Ezequiel Peña

El De Nayarit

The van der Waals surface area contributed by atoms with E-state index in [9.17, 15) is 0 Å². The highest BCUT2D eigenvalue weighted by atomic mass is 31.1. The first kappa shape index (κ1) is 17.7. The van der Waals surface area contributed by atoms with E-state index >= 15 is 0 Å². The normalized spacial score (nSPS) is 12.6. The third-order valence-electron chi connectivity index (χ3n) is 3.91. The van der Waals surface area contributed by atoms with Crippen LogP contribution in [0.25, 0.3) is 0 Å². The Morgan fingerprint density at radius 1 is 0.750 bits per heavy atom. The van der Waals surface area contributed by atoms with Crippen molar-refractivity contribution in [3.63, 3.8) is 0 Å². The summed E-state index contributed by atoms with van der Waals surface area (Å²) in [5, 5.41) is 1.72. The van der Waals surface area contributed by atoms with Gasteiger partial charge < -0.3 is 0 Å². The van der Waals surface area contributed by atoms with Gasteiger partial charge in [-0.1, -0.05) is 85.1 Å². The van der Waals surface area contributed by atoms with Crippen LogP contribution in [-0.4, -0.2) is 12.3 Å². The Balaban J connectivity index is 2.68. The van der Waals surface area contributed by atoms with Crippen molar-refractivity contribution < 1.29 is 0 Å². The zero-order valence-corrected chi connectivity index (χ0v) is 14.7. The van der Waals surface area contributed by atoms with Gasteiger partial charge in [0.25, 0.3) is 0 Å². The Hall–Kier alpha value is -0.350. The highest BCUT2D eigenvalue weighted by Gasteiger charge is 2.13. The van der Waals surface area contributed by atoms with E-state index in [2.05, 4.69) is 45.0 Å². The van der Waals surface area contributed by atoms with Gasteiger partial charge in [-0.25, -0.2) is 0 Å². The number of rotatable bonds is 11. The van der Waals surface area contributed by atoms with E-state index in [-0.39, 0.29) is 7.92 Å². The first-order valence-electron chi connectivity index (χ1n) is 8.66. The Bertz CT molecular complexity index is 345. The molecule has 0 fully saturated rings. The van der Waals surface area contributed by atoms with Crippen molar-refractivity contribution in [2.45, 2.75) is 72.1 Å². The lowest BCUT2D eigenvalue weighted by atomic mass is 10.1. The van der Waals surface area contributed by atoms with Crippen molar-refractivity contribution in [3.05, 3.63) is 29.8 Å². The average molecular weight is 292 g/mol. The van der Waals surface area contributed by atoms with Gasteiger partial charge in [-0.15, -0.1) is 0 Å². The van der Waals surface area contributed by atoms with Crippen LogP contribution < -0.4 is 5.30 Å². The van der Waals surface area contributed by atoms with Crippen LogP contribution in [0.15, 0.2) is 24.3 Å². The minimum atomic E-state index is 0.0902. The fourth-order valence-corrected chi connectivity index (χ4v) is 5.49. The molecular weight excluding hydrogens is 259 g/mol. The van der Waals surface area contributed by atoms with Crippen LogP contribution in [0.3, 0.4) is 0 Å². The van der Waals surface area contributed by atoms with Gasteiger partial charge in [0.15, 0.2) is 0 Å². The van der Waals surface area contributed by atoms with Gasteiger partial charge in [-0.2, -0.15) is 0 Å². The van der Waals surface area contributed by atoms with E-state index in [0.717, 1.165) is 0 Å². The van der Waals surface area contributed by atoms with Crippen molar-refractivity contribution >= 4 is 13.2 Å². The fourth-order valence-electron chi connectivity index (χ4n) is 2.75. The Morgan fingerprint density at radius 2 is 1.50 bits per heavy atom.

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Norteño has not been a major focus for Ezequiel Peña, who is much better known for his contributions to banda and mariachi. But it's a style that the charismatic Mexican singer embraces with pleasing results on El de Nayarit -- at least some of the time. On "Beso a Beso" and "Amigo Mio," Peña sounds perfectly at home in an accordion-powered norteño/Tex-Mex environment. But this 2005 release is far from all-norteño projects, and Peña also includes his share of banda and, to a lesser degree, mariachi. Some might wonder if perhaps he should have stuck to norteño on El de Nayarit; in the past, there have been many opportunities to hear Peña performing banda and mariachi -- and while this 29-minute CD gives us an appealing taste of his norteño potential, it doesn't move far enough in that direction. But in terms of diversity, El de Nayarit is a winner. Peña is as convincing on the mariachi of "Murio la Flor" and the banda of "La Gitanilla" and "El Alazan y el Rocio" as he is on the disc's norteño selections. One of El de Nayarit's most intriguing tracks is a banda arrangement of Eduardo Márquez Talledo's Peruvian waltz "Nube Gris" ("Grey Cloud" in English); demonstrating banda's flexibility, Peña has no problem making a South American standard relevant to regional Mexican music. Considering how well he fares on "Beso a Beso" and "Amigo Mio," one hopes that Peña will continue to explore norteño on future efforts -- imagine the possibilities of Peña recording an entire album with los Huracanes del Norte or los Rieleros del Norte. For that matter, Peña would probably fare well if he decided to provide a duranguense project. But El de Nayarit is a rewarding, if brief, demonstration of the singer's ability to embrace a variety of Mexican styles -- one that isn't without its share of surprises.

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